Typically, this will mean that you are looking for someone who fits your ideal customer profile, or ICP. Depending on your industry, this can be the CEO, chief information officer, IT manager, department heads, or a buying committee.

Major business decisions usually don’t come down to a single person’s decision, though. Besides the key decision-makers, you also need to think about the people reporting to them, collaborators, gatekeepers, and even their boss, who may be holding the purse strings. Removing roadblocks to buying your product will take significant effort on your part.

B2C and B2B Sales Terms

B2B sales teams use some terms that are less commonly found in B2C sales environments.

Some prominent examples include:

  • Account-Based Marketing (ABM) is the practice of targeting marketing to a specific set of accounts.
  • Annual Contract Value (ACV) is the dollar amount of a one-year contract agreement between two companies.
  • The C-suite (or C-level) is the group of high-level executives in a company’s senior management who are likely to make important buying decisions. Anyone with a title that starts with “Chief” is typically in the C-suite. Some common examples are, Chief Executive Officer (CEO), Chief Financial Officer (CFO), Chief Operating Officer (COO), Chief Marketing Officer (CMO), Chief Technology Officer (CTO) and Chief Information Officer (CIO).
  • Sales Qualified Leads (SQL) are leads that have been vetted by a company’s marketing team and have shown buying intent, and are passed off to the sales team to pursue.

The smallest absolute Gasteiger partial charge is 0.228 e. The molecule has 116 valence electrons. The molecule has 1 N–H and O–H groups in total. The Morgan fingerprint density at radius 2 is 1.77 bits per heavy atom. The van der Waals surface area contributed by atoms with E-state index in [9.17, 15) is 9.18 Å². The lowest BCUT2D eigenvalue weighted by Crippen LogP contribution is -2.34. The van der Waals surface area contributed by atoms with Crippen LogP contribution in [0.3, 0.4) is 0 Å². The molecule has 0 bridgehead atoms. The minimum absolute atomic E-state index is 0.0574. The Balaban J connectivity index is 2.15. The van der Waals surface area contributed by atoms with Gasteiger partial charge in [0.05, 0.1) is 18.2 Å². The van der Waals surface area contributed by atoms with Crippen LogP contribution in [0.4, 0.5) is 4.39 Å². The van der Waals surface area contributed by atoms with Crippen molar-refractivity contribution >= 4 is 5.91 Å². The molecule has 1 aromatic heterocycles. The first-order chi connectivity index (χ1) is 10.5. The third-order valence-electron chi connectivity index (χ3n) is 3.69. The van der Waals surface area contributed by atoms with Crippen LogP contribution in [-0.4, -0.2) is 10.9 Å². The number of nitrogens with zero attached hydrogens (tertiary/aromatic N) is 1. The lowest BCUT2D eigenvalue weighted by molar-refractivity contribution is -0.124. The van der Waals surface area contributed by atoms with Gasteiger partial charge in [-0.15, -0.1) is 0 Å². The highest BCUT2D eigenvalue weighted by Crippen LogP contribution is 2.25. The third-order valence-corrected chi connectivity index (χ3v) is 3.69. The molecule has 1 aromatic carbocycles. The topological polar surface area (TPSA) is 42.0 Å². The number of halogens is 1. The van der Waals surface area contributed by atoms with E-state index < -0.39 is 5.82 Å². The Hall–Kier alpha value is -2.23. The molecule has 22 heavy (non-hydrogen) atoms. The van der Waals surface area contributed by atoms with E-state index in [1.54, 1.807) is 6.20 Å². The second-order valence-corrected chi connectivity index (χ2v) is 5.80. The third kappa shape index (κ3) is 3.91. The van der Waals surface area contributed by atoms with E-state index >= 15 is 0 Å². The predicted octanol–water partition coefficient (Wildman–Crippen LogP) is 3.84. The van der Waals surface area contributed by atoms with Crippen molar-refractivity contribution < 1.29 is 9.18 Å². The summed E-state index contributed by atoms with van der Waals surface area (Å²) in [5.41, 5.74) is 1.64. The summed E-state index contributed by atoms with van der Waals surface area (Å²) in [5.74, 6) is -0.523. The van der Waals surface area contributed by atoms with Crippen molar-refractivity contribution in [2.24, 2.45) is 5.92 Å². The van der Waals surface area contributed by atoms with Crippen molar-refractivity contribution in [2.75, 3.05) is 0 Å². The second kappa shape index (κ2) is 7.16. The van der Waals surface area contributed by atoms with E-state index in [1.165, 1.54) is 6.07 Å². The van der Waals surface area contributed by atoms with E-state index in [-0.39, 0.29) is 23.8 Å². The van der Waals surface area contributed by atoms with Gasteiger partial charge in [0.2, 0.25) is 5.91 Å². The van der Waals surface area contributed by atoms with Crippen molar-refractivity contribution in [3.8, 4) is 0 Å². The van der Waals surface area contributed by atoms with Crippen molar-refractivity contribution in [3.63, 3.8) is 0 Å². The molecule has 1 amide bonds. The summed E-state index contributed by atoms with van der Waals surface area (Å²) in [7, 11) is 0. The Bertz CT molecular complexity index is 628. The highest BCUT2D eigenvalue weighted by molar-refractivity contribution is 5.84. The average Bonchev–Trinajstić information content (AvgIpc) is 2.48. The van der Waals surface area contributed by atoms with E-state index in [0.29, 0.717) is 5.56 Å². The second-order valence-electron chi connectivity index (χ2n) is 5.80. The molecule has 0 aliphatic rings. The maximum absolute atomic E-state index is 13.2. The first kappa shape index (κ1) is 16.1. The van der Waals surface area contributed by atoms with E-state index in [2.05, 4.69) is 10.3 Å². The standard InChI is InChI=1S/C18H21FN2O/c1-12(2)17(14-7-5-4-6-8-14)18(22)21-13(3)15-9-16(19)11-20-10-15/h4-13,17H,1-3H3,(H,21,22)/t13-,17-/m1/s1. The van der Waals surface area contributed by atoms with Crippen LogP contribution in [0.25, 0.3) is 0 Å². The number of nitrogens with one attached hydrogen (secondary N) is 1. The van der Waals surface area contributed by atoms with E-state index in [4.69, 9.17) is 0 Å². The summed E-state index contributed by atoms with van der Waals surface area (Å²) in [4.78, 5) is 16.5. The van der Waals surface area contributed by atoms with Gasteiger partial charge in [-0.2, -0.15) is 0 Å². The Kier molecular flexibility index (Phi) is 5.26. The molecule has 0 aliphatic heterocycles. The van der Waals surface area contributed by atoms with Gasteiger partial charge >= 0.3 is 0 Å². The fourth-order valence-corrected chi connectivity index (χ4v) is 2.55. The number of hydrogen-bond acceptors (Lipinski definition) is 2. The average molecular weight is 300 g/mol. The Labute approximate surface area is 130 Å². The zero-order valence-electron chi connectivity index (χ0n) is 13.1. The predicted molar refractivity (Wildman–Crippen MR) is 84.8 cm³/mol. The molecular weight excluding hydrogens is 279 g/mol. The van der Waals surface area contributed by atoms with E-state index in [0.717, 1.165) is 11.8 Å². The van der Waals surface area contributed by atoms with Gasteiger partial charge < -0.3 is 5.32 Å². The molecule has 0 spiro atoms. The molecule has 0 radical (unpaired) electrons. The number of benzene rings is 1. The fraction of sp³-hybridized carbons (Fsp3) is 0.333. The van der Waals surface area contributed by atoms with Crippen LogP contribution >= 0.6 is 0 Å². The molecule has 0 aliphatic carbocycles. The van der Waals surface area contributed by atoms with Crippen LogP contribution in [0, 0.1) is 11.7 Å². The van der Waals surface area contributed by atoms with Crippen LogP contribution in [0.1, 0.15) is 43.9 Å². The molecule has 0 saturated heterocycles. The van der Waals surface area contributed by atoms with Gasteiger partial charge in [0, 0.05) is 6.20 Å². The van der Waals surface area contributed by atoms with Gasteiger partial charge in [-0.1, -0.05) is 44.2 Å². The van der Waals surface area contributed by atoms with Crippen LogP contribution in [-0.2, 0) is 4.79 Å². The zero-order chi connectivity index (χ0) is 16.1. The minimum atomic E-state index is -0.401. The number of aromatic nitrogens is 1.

While B2B sales terms aren’t challenging to understand, it can take a little time for salespeople coming from a purely B2C environment to catch up with all the acronyms used.

Different Buyer Priorities

When selling to individual consumers, they can be enticed to buy for a range of emotional reasons that affect them on a personal level. You can appeal to their desire for comfort, security, wealth, health, or longing for friendship and social connection. People often make buying decisions because they believe a product will help them achieve respect, recognition, or freedom.

B2B customers aren’t motivated in the same way. B2B products are designed to help companies succeed, so there are fewer personal or emotional reasons for a B2B customer to get excited about the product you’re selling.

Besides the top three things your company can offer clients, on a personal level, most B2B buyers are motivated by a desire to be seen to make sound judgments that contribute to the realization of their employer’s goals. On the flip side, they are wary of making poor purchases as it may directly affect their chances of promotion.

So, you can still use the sales skills you picked up in B2C sales to capitalize on buyer emotions, but you must recognize that the individual motives for making a purchase are different and more narrow in B2B sales.

Conclusion

B2C salespeople shouldn’t be afraid of moving to B2B sales. Both types of sales have one thing in common—trying to sell a product to a particular person. Strong sales and marketing strategies must still be applied, and the people skills that make a B2C salesperson exceptional can be put to good use in B2B sales.

Yet, there are a few things you must prepare for. You will have a smaller base of potential customers, and sales are less motivated by emotion. The B2B sales process is usually much longer, too, and customers are more likely to expect a customized product.